Tuesday, August 25, 2015

Blogging in the Social Studies Classroom - Reflective Blogging Part 2

     This post is part of the Reflective Teaching Blogging Challenghosted by Terry at Te@ch Thought. While the original challenge is a year-old already I thought it would be the perfect thing to keep me on track over the next little while.

DAY 2 - Write about one piece of technology that you would like to try this year and why. You might also write about what you are hoping to see out of this edtech integration. 

     Since I am away on mat leave I can't actually write about a piece of technology that I will be implementing this year with students, but I do have some ideas that I want to work on in regards to my student blogging program. I have had my Grade 8 homeroom class explore the world of blogging during both of my years at "S-School" with various degrees of success. It gave us an opportunity to:

- learn a new tech tool (Blogger)
- discuss digital citizenship, online identity, online privacy
- familiarize ourselves with online copyright and appropriate referencing practices
- begin thinking about the idea of a P.L.N for students that stretches outside of the traditional school environment
- share what was happening in our classroom

But the process was cumbersome, many students required additional direction when it came to their writing, and it was difficult to motivate some students. While I knew what possibilities were available for my students, it was difficult to get them to see them at the start (or at all; for some of them). It made me think of the graphic below created by Bill Ferriter; while we had started, I wanted to be able to move us into the second column as much as possible.

Technology is a Tool. (2013). Uploaded to Flickr by Bill Ferriter. Available online at: https://www.flickr.com/photos/plugusin/9223386478/in/set-72157625087347140 
     When I return I will have two social studies classes at the Grade 10 & 11 levels and, luckily, both of these classes will be original classes who blogged with me in their Grade 8 year. I think I will have a lot more options if I continue the blogging program with this age level because:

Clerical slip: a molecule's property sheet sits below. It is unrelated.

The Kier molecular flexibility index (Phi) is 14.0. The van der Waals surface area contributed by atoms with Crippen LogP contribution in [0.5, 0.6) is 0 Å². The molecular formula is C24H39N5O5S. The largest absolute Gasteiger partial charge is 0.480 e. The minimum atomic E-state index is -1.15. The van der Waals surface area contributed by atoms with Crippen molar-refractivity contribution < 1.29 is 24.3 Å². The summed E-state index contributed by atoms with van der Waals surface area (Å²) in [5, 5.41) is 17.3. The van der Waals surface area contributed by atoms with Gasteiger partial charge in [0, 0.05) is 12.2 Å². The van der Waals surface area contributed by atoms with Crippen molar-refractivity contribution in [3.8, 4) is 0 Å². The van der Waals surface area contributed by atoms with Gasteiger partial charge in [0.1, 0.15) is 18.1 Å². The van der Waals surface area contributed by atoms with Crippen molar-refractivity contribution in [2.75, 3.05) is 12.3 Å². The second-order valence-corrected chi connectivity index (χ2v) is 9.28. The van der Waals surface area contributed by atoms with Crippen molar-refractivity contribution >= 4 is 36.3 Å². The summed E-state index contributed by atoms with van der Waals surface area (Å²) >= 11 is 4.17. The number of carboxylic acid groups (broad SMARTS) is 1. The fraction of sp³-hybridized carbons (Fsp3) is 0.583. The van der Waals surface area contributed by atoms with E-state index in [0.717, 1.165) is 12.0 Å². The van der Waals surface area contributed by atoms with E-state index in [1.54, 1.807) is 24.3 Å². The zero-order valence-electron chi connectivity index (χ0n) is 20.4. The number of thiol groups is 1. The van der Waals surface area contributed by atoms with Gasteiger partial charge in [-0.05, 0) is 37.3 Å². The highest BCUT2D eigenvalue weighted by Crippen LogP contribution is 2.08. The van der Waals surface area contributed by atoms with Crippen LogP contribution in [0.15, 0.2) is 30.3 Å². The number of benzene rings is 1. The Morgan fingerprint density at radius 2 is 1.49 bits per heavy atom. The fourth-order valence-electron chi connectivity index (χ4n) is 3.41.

- they are already familiar with the program
- I can require them to have their own email address instead of using a general class one
- I can build a cross-curricular program with the English teacher so their posts can serve more than one purpose
- they will be more comfortable, to an extent, with their writing

     I would like to have a few blogging styles/prompts that students can chose from to help guide their posts. So far I have come up with:

In Today’s News
Immediately following the introduction of a new concept, topic, or idea, students are asked to write a blog post effectively summarizing the information introduced in class in their own words. Their post must contain at least two quotes of information about their topic that they found from a source online or through the school library. Their online sources may be text-based, an image/infographic, or video/audio file.

This Reminds Me Of...
When reviewing a concept, topic, or idea, students are asked to create a blog post explaining how the current concept is related to: an earlier concept in the unit, a concept from a different unit (covered in the current school year or otherwise), or a concept from a different subject area (covered in the current school year or otherwise). Their post must effectively argue why they believe the concepts are related or similar, although they can achieve this through any means of their choice (text-based, an image/infographic, or a video/audio file). 

In Another Person’s Shoes
As students are introduced to a new concept, topic, or idea, they are asked to create a blog post detailing the history behind the concept in regards to leading figures, the successes, the challenges, and how their gender, ethnicity, sociological background, etc, may have influenced their journey. Alternatively, students can create a blog post reviewing alternative perspectives towards the concept, topic, or idea that is being discussed and explore the factors that may influence someone’s opinion towards it. Students are encouraged to use social media networking to invite others to comment on their post and share their perspectives.

It is my hope that these prompts will not only help my students in regards to developing the content of their posts, but they will help us move towards more of the points on the right-hand side of the image above. While this is a starting base, I hope to develop more and, eventually, develop some with my students when I am back in the classroom. 


What blogging styles/prompts would you add to this list?

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